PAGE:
Speaking of profits for giant companies, James M. Cypher trains his sights on the corporations that profit directly from the United States’ gargantuan military spending. What Cypher calls the “Industrial-Military-Congressional Juggernaut” doles out defense dollars to a vast complex of arms contractors and subcontractors—one nestled inside the next, like matryoshka dolls. Profits multiply as the markup on the inputs produced by a subcontractor become part of the costs of the contractor at the next level up—and to which it applies its own mark-up. One arms system, meanwhile, may beget additional supporting systems—and additional profits. The profiteering only stands to get more brazen, Cypher argues, under a Trump administration that seems to be aiming for “more bucks for more and bigger bangs.”

Immanuel Ness shows us the opposite side of the equation. As capitalism penetrates every corner of the world, it not only extracts profit but also expands the realm of capitalist relations of production—and with it the growth of the working class. While “first world” workers have suffered mightily under conditions of deindustrialization, and are still struggling to rebuild their capacity for struggle, “third world” workers are suffering under conditions of subordinate industrialization and are, in various places, rising up with new strength—as the formation of industrial unions and eruption of strike waves testifies.

An empire may have an impressive head of gold—but mind what its feet are made of.

Our May/June issue is out!

Our May/June issue is out!  Print subscribers should get their copies soon, and electronic subscribers just received their full-color pdfs. And we have posted the cover feature, an interview with economist Jayati Ghosh, The ‘Emerging’ Economies Today.  And here is this issue’s editorial note:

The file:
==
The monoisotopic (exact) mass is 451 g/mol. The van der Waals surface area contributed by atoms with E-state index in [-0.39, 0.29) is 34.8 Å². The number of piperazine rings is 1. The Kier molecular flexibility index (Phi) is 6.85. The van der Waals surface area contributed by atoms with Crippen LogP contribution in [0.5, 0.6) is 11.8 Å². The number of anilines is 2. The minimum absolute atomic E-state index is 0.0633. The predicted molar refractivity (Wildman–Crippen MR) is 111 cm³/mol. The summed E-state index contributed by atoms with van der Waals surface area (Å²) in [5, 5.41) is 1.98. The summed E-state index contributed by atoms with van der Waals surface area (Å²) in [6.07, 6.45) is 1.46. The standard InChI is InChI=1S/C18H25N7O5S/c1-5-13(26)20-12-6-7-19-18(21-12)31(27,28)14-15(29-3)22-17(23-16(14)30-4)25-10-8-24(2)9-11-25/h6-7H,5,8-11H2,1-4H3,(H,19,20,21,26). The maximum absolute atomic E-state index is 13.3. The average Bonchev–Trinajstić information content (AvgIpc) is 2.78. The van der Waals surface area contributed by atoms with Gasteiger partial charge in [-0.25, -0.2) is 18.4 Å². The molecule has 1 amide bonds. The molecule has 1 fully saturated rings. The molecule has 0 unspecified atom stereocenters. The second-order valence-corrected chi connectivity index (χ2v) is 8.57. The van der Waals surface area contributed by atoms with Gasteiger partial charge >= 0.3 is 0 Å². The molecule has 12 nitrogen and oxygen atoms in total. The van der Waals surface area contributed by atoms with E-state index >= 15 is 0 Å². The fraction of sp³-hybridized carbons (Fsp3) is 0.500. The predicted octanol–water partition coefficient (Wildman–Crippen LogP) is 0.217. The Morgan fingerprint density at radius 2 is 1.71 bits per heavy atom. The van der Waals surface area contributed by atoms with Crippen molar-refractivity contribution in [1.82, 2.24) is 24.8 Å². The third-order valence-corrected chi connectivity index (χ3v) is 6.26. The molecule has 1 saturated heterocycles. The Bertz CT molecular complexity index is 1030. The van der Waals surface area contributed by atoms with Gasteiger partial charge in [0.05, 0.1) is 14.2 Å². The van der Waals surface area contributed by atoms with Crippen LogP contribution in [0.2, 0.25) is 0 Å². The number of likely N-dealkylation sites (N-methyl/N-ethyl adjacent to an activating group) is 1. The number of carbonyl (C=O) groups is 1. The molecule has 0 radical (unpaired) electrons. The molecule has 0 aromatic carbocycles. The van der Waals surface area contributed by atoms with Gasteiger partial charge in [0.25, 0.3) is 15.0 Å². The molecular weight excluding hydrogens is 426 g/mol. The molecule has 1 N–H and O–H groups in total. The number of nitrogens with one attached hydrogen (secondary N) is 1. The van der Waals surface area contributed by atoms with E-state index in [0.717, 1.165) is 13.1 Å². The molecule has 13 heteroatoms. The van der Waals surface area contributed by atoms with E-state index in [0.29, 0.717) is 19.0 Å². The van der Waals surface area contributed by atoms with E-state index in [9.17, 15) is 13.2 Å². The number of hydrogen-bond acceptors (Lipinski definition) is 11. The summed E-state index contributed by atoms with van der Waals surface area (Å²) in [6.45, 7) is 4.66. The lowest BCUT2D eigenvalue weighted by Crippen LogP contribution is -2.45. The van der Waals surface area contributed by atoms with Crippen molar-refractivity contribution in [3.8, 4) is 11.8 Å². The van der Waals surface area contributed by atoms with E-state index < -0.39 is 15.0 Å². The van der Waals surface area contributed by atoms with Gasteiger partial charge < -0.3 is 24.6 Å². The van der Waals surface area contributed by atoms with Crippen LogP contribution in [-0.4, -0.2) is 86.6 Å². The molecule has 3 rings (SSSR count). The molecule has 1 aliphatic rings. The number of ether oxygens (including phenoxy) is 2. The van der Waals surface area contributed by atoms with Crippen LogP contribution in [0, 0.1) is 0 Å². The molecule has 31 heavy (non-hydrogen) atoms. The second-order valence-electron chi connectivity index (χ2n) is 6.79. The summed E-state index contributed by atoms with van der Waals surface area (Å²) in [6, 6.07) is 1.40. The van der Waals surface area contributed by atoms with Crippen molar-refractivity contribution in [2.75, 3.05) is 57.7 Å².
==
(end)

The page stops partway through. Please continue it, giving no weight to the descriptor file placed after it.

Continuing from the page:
The Age of Misdirection

Name a problem, and someone in a position of power or privilege will have a diversionary explanation for it. One that is consistent with—or even redoubles—their power or privilege.

John Miller takes on one of these diversionary tactics in this issue’s “Up Against The Wall Street Journal.” Economist Lawrence Lindsey, erstwhile economic advisor to George W. Bush, says “progressives” are to blame for rising inequality in the United States. In fact, inequality of market incomes has risen under both Democratic and Republican administrations—thanks to the erosion of unions, weakening of the welfare state, adoption of pro-corporate “free trade” agreements, and the like. Redistributive tax and spending policy do some, but not enough, to reduce inequality.

Nor have government policymakers done what they could to spur economic recovery or restore full employment in the wake of the Great Recession. Gerald Friedman notes—in an ongoing debate with critics of his writings on Bernie Sanders’ economic program—that mainstream economists are telling us to just accept today’s stagnant economy as the new normal. That’s all well and good for large corporations and the very wealthy. The once-again-rising tide has lifted their boats. Not so for the majority, who are struggling to keep their heads above water.